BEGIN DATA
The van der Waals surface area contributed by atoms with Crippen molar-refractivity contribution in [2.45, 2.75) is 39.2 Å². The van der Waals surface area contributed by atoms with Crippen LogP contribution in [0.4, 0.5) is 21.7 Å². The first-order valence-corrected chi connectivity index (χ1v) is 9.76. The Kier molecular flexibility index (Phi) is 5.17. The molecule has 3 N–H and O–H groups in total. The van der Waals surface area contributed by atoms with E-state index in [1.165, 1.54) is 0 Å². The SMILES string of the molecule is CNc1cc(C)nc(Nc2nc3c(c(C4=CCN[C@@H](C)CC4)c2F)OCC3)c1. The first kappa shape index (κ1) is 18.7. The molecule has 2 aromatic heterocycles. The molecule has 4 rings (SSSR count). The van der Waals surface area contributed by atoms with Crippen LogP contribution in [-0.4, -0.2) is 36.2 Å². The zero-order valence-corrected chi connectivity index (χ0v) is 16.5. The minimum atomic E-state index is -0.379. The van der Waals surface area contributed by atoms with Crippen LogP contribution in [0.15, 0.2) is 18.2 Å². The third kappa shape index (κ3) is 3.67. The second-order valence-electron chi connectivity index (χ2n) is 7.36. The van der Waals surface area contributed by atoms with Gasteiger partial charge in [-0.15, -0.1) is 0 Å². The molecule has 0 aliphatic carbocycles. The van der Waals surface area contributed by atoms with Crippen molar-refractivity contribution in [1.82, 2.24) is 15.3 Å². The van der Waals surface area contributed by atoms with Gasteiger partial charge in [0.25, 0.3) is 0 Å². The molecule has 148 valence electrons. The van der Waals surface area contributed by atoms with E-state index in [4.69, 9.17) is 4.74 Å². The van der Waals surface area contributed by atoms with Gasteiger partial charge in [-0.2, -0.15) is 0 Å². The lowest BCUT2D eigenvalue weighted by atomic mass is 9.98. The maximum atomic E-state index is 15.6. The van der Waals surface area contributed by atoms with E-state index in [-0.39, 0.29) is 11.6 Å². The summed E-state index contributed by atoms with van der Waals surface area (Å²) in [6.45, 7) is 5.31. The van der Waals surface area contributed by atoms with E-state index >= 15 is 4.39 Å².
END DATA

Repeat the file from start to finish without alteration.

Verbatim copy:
The van der Waals surface area contributed by atoms with Crippen molar-refractivity contribution in [2.45, 2.75) is 39.2 Å². The van der Waals surface area contributed by atoms with Crippen LogP contribution in [0.4, 0.5) is 21.7 Å². The first-order valence-corrected chi connectivity index (χ1v) is 9.76. The Kier molecular flexibility index (Phi) is 5.17. The molecule has 3 N–H and O–H groups in total. The van der Waals surface area contributed by atoms with E-state index in [1.165, 1.54) is 0 Å². The SMILES string of the molecule is CNc1cc(C)nc(Nc2nc3c(c(C4=CCN[C@@H](C)CC4)c2F)OCC3)c1. The first kappa shape index (κ1) is 18.7. The molecule has 2 aromatic heterocycles. The molecule has 4 rings (SSSR count). The van der Waals surface area contributed by atoms with Crippen LogP contribution in [-0.4, -0.2) is 36.2 Å². The zero-order valence-corrected chi connectivity index (χ0v) is 16.5. The minimum atomic E-state index is -0.379. The van der Waals surface area contributed by atoms with Crippen LogP contribution in [0.15, 0.2) is 18.2 Å². The third kappa shape index (κ3) is 3.67. The second-order valence-electron chi connectivity index (χ2n) is 7.36. The van der Waals surface area contributed by atoms with Gasteiger partial charge in [-0.15, -0.1) is 0 Å². The molecule has 0 aliphatic carbocycles. The van der Waals surface area contributed by atoms with Crippen molar-refractivity contribution in [1.82, 2.24) is 15.3 Å². The van der Waals surface area contributed by atoms with Gasteiger partial charge in [0.25, 0.3) is 0 Å². The molecule has 148 valence electrons. The van der Waals surface area contributed by atoms with E-state index in [4.69, 9.17) is 4.74 Å². The van der Waals surface area contributed by atoms with Gasteiger partial charge in [-0.2, -0.15) is 0 Å². The lowest BCUT2D eigenvalue weighted by atomic mass is 9.98. The maximum atomic E-state index is 15.6. The van der Waals surface area contributed by atoms with E-state index in [-0.39, 0.29) is 11.6 Å². The summed E-state index contributed by atoms with van der Waals surface area (Å²) in [6.45, 7) is 5.31. The van der Waals surface area contributed by atoms with E-state index >= 15 is 4.39 Å².